The platoon commander of a fleet anti-terrorism security team, which can be dispatched to embassies and consulates in times of crises, told the committee that his Marines changed into and out of their uniforms four times on the plane before taking off for Libya, the report states.
"We were told multiple times to change what we were wearing, to change from cammies into civilian attire, civilian attire into cammies, cammies into civilian attire," the platoon commander, who was not identified, told the committee. "There was also some talk of whether or not we could carry our personal weapons.
"I was basically holding hard and fast to the point where we were carrying our personal weapons. Like, we've got a very violent thing going on the ground where we're going, so we're going to be carrying something that can protect ourselves. But as far as what the Marines were wearing, that continually changed, and we had to make those changes inside of the aircraft."
A vehicle and the surrounding area are engulfed in flames after it was set on fire inside the U.S. consulate compound in Benghazi, Libya, on Sept. 11, 2012. Four Americans were killed in the attack on the diplomatic post.
Photo Credit: AFP
"After the State Department request at the 7:30 p.m. White House meeting, the Defense Department began working the issue," the report says. "Documents from the Defense Department show, and the FAST Platoon Commander testified it was well into the next afternoon on September 12th before the final decision was made. He testified further the Marines changed in and out of uniform and civilian clothes several times because the orders kept changing."
A building at the U.S. consulate compound in Benghazi, Libya, stands burnt after the Sept. 11, 2012, attack there. Marines responding to the attack were delayed by debates about whether they should wear uniforms or carry weapons, the commander told a committee investigating the attack.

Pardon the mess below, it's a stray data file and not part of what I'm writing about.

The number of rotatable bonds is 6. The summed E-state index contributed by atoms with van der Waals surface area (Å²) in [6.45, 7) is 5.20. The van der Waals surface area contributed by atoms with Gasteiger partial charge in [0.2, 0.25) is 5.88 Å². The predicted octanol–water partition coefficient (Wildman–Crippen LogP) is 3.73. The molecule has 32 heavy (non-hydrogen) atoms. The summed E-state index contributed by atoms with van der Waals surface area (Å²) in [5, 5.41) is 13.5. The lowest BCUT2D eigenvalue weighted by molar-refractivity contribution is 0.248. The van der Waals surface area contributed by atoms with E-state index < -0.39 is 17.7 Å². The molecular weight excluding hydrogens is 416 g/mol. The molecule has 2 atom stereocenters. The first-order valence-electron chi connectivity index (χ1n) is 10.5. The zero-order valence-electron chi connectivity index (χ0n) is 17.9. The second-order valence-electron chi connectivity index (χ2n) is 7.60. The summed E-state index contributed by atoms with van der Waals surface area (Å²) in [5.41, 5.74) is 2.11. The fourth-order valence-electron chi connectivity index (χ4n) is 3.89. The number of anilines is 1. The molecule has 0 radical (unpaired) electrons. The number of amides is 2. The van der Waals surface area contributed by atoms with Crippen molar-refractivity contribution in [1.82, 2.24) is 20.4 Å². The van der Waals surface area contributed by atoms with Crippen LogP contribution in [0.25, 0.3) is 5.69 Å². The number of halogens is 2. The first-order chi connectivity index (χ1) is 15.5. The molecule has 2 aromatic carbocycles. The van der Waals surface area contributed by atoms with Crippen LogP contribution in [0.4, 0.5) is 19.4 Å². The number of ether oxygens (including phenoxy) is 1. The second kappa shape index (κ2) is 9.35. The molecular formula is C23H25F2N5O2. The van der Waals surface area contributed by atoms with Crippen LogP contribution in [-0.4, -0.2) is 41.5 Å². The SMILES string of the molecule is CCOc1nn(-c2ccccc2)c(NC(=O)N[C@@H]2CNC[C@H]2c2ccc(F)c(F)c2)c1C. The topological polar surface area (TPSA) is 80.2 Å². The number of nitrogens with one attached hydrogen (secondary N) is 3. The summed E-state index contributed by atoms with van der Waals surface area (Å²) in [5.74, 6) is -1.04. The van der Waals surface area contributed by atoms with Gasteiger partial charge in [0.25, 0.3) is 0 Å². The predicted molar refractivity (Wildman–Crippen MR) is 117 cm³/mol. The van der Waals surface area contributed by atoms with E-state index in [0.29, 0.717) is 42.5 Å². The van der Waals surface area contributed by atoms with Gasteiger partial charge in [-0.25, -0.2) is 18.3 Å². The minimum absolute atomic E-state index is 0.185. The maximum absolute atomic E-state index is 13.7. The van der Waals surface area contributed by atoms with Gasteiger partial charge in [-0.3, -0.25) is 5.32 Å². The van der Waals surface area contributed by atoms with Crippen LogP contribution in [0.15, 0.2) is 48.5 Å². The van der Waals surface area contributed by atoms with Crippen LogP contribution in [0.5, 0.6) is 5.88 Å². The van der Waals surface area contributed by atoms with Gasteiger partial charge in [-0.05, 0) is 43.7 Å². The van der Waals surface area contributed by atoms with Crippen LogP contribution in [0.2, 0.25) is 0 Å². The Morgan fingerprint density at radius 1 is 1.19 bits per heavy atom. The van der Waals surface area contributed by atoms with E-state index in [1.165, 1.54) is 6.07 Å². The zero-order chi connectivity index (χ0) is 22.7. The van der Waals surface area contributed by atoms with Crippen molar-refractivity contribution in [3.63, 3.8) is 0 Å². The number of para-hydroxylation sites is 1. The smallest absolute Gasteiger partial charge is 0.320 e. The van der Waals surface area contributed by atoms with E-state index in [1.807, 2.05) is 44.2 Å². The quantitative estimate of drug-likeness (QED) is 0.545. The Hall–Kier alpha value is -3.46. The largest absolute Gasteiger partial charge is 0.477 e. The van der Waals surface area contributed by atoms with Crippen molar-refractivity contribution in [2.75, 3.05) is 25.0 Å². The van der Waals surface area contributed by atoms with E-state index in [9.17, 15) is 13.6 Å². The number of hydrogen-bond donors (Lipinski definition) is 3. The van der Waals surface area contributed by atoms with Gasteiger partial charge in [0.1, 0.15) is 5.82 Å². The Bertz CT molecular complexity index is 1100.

Photo Credit: GIANLUIGI GUERCIA, AFP/Getty Images
State Department spokesman Mark Toner said the debate over whether the FAST Marines should be in uniform did not affect the U.S. government's ability to send help to Benghazi.
"The fact is, we did not cause a delay," Toner said on Tuesday. "We received diplomatic clearance, as is standard, to send a flight into Tripoli to evacuate our personnel. The process of gaining clearance did not delay or cancel any asset going to Libya.
"Furthermore, we deployed a Marine FAST team to Tripoli after the attacks. Concerns about what they wore had no bearing on the timing of their arrival."
"The U.S. military posture has been adjusted to increase Marine security guards at a number of sites, to better align the Marine security mission for protection of diplomatic facilities and personnel, and to add a special purpose Marine air-ground task force to regional response forces, among other capabilities," Trowbridge said.
But the Benghazi committee report raises questions about just how quickly the military can move, noting that by the time then-Defense Secretary Leon Panetta ordered the FAST platoon to deploy, Stevens was missing and another American, Sean Smith, was dead.